One in five American children — 14.5 million — live in poverty, with even higher proportions among black and Hispanic children and in rural areas. While the scholarly literature on families experiencing poverty is sizable, relatively little attention has been paid to how children describe what it is like to be poor, their thoughts and feelings about their economic status, and the roles that they see benefit programs playing in their lives.
This literature review is part of the Understanding Poverty: Childhood and Family Experiences study sponsored by the Office of Planning, Research, and Evaluation in the Administration for Children and Families, U.S. Department of Health and Human Services, which will involve in-depth interviews with members of about 30 low-income families, including children ranging in age from 7 to 17 and their parents or other caregivers, across three sites. The review summarizes the qualitative literature as it applies to the following research questions: (1) What are children’s experiences and perceptions of poverty and benefit receipt? (2) What are parents’ perceptions of poverty and benefit receipt, including interactions with public assistance offices and workers? (3) How do parents and children discuss their families’ economic circumstances?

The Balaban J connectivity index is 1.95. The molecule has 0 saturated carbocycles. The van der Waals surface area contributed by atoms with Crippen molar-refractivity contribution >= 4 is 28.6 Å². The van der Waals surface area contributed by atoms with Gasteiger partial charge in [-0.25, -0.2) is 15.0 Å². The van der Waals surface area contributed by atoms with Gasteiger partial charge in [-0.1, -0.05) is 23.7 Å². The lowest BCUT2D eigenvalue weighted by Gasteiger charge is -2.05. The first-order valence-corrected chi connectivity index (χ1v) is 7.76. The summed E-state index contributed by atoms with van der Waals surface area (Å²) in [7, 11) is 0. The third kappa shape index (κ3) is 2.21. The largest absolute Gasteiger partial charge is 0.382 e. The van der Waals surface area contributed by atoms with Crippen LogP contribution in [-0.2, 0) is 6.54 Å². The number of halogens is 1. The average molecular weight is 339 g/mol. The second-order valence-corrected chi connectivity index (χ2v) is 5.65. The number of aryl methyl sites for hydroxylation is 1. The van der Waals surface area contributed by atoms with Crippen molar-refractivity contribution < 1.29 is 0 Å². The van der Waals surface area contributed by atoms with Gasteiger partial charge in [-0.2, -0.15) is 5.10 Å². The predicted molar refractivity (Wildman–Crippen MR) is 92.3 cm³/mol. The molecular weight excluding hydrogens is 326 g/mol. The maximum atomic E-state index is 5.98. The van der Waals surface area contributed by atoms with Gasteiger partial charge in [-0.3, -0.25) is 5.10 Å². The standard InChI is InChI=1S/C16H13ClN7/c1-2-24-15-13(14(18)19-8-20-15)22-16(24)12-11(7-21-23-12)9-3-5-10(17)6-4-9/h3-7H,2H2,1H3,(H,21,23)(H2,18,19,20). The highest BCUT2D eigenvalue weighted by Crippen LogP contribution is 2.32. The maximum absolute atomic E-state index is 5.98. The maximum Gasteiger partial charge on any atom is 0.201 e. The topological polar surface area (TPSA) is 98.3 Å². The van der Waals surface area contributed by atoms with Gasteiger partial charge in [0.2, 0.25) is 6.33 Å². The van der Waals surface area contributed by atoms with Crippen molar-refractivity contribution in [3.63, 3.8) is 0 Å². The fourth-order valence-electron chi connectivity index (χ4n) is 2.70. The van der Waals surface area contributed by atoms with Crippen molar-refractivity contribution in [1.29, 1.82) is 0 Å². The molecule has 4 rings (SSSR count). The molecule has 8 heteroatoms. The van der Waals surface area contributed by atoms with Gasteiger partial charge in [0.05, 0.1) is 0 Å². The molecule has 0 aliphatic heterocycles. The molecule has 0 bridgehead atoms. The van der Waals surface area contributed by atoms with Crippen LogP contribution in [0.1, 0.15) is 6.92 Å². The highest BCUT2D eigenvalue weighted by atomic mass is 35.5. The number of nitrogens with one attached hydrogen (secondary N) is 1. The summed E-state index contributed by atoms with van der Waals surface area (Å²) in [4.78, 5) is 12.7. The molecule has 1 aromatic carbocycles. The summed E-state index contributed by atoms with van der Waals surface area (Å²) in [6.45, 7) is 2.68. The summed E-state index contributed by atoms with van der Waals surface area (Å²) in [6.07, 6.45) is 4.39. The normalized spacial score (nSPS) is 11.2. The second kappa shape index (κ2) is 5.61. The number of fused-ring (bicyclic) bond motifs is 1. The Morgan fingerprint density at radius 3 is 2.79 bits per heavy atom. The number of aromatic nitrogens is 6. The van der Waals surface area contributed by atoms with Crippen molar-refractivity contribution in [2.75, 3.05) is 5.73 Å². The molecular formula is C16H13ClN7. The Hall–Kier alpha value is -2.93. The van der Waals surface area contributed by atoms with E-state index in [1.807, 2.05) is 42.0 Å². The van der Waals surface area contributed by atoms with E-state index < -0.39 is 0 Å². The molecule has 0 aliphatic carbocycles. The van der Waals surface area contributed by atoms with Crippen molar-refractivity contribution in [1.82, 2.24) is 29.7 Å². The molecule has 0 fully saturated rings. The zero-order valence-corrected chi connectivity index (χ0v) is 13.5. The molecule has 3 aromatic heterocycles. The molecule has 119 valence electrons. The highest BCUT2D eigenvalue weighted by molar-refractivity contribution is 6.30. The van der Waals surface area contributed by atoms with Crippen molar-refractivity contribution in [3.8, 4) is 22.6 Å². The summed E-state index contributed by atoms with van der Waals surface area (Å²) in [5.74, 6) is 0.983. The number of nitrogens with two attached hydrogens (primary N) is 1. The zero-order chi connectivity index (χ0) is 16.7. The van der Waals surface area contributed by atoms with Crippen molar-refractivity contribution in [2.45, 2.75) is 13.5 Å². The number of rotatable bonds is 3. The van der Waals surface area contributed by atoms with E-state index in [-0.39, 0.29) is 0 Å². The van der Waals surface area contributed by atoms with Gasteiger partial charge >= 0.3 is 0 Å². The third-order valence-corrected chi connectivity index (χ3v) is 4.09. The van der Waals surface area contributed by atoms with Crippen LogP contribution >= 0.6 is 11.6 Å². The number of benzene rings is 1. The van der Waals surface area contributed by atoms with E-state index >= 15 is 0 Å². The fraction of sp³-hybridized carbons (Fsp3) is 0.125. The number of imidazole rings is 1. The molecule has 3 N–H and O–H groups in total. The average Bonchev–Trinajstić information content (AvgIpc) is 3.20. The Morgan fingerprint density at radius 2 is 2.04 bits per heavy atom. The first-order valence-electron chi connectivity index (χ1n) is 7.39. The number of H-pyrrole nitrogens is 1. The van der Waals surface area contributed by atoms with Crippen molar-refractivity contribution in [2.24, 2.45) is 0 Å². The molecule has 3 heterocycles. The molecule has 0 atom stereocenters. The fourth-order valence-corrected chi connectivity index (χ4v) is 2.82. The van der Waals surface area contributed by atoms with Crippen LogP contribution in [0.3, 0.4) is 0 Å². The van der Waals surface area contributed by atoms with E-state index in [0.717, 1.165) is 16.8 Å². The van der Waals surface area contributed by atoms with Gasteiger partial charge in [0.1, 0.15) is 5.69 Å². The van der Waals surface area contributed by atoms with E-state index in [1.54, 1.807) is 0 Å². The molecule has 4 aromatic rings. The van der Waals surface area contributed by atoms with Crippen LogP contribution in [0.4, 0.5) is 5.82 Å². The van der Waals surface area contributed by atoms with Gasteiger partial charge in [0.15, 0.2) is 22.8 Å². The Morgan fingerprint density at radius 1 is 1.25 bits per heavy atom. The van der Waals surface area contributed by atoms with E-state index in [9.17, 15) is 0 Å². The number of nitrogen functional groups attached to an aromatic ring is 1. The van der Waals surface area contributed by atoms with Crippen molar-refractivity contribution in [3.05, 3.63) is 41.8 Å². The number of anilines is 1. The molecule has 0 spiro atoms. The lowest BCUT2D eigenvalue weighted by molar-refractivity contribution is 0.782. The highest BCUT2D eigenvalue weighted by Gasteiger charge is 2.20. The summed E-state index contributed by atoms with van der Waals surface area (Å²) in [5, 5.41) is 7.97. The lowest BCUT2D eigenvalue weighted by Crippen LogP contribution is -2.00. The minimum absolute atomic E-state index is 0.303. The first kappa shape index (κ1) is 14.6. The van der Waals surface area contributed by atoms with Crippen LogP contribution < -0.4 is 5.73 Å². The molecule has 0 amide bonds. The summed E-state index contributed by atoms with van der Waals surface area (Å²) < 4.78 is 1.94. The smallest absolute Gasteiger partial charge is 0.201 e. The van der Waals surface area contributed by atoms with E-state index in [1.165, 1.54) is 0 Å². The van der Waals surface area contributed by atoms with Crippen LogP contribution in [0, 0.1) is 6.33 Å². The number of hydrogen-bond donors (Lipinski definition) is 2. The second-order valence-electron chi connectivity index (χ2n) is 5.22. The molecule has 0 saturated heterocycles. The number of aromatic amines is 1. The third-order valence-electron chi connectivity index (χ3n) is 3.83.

- Material deprivation is a fundamental aspect of children’s experiences with poverty; they also feel stigma. Children talked about lacking food, clothing, and school supplies. Even very young children are aware of broad distinctions between rich and poor; they feel the stigma attached to going without both essentials and status symbols and receiving public benefits. They worry about living in unsafe neighborhoods and their parents’ well-being, and they value social support from family, friends, teachers, and others.
- Parents living in poverty worry about fulfilling children’s needs and recognize both the value and the drawbacks of public benefits. They express concern about being unable to provide both basic needs and culturally enriching activities, and they say the stresses of poverty affect their parenting abilities. Parents appreciate the financial support of public assistance but sometimes feel it is insufficient, and they see downsides in some program rules, such as strict work requirements. Parents also feel stigma because of their status as welfare recipients.
- Families vary in their discussion of economic circumstances. Parents with low incomes, like other parents, have personal guidelines about which aspects of household finances to discuss with their children. Many low-income parents seek to shield their children — especially younger ones — from awareness of economic hardship, although major events, such as divorce or homelessness, often prompt discussions. Some children are protective of their parents and avoid asking for things that they know their parents cannot give them.